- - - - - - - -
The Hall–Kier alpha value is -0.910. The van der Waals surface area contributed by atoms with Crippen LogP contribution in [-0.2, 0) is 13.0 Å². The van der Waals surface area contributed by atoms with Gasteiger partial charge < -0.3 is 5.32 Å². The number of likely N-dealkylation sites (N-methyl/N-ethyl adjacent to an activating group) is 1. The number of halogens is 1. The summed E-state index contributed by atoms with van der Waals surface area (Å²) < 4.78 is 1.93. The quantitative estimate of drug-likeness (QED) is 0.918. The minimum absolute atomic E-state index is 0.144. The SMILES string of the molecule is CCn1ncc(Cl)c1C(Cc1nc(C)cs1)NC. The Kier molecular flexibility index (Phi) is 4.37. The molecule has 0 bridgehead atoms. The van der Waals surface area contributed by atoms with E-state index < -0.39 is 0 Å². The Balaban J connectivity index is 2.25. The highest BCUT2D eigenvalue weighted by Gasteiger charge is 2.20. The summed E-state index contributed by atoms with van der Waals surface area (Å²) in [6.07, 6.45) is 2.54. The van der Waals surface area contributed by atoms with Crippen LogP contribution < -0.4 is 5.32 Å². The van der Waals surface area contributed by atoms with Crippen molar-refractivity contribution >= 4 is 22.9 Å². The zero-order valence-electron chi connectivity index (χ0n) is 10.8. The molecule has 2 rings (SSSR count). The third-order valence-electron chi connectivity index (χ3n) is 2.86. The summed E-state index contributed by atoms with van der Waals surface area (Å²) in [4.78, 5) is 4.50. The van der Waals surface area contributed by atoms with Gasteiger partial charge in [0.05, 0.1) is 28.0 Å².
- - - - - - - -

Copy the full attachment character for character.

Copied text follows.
The Hall–Kier alpha value is -0.910. The van der Waals surface area contributed by atoms with Crippen LogP contribution in [-0.2, 0) is 13.0 Å². The van der Waals surface area contributed by atoms with Gasteiger partial charge < -0.3 is 5.32 Å². The number of likely N-dealkylation sites (N-methyl/N-ethyl adjacent to an activating group) is 1. The number of halogens is 1. The summed E-state index contributed by atoms with van der Waals surface area (Å²) < 4.78 is 1.93. The quantitative estimate of drug-likeness (QED) is 0.918. The minimum absolute atomic E-state index is 0.144. The SMILES string of the molecule is CCn1ncc(Cl)c1C(Cc1nc(C)cs1)NC. The Kier molecular flexibility index (Phi) is 4.37. The molecule has 0 bridgehead atoms. The van der Waals surface area contributed by atoms with E-state index < -0.39 is 0 Å². The Balaban J connectivity index is 2.25. The highest BCUT2D eigenvalue weighted by Gasteiger charge is 2.20. The summed E-state index contributed by atoms with van der Waals surface area (Å²) in [6.07, 6.45) is 2.54. The van der Waals surface area contributed by atoms with Crippen LogP contribution < -0.4 is 5.32 Å². The van der Waals surface area contributed by atoms with Crippen molar-refractivity contribution >= 4 is 22.9 Å². The zero-order valence-electron chi connectivity index (χ0n) is 10.8. The molecule has 2 rings (SSSR count). The third-order valence-electron chi connectivity index (χ3n) is 2.86. The summed E-state index contributed by atoms with van der Waals surface area (Å²) in [4.78, 5) is 4.50. The van der Waals surface area contributed by atoms with Gasteiger partial charge in [0.05, 0.1) is 28.0 Å².